by Julie Tisdale
City & County Policy Analyst
I wish I found these sorts of stories surprising, but I don’t. Caterpillar, after receiving millions in taxpayer dollars through state and local incentive packages, now says it can’t meet the job creation goals upon which those incentives were dependent. And so, Caterpillar is asking for the requirements to be changed – from 196 jobs to 50.
I don’t know what changed for Caterpillar in the years since that incentive package was agreed. I don’t know why they can’t hit their anticipated 196 jobs. There may be perfectly good reasons for it. But that’s precisely the point. Caterpillar makes business decisions every day based on changing conditions. And they’re well positioned to do so. They understand their business, they have a history of running it pretty successfully, and they’re accountable to their shareholders. They rightly make hiring decisions based on a range of factors.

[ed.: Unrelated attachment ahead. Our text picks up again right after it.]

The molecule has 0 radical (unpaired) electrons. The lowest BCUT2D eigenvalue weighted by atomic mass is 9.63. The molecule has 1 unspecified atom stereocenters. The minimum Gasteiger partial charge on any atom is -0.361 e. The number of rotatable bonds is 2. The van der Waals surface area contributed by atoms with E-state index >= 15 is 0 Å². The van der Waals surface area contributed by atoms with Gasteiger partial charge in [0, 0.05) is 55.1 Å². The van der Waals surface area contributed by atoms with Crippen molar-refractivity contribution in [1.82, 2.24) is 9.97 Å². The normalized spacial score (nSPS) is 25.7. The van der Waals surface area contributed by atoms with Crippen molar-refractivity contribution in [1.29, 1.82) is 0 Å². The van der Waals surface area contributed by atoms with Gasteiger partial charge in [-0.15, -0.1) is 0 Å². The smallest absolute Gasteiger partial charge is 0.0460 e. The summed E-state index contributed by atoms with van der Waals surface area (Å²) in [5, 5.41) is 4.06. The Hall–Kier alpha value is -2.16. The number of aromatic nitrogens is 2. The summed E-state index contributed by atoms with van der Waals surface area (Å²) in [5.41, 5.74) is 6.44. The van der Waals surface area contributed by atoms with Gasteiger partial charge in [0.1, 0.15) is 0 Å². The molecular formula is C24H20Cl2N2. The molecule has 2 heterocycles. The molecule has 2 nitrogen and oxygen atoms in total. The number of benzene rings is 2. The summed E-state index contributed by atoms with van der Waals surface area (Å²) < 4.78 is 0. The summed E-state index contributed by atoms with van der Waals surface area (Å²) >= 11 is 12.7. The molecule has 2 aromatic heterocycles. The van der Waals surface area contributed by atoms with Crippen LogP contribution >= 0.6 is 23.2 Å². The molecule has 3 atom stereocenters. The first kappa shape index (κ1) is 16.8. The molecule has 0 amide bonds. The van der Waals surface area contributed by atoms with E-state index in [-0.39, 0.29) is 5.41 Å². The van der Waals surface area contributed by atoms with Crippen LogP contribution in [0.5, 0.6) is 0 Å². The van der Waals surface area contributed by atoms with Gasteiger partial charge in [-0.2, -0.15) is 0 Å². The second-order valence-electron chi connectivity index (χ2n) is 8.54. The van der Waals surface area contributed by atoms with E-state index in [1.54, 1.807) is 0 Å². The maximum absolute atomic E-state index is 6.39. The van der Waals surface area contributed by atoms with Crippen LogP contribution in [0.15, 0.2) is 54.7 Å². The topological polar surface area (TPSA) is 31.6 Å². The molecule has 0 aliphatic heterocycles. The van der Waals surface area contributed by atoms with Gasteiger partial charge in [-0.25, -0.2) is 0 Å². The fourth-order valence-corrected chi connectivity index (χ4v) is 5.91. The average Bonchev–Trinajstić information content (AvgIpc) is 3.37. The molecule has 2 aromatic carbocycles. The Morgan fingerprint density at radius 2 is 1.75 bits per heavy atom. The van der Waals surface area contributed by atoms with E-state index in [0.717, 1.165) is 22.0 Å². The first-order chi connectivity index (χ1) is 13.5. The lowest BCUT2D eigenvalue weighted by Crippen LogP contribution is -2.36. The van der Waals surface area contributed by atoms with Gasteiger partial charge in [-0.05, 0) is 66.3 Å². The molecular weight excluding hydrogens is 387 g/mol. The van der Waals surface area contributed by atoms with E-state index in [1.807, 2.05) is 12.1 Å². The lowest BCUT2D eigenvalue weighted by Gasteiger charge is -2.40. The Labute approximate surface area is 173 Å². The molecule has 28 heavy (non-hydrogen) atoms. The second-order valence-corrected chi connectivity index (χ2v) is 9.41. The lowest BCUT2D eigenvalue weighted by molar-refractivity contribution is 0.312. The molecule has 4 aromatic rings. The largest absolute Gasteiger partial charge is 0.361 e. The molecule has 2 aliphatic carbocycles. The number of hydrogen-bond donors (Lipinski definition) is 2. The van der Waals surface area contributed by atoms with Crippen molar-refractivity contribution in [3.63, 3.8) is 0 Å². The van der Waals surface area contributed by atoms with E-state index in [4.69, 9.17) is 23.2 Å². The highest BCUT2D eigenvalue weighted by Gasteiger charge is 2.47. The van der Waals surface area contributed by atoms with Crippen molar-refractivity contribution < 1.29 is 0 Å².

Governments, on the other hand, don’t understand Caterpillar’s business particularly well. They can’t possibly know what is a reasonable number of new jobs. They can’t make decisions in the best interest of the company so that it thrives and continues to provide jobs for existing and new employees. And no one should expect them to.
Which is why governments should get out of the incentive business. Lower taxes for everyone, stop playing favorites, and get out of the way so that businesses can make the decisions that are best for their customers, employees, and shareholders.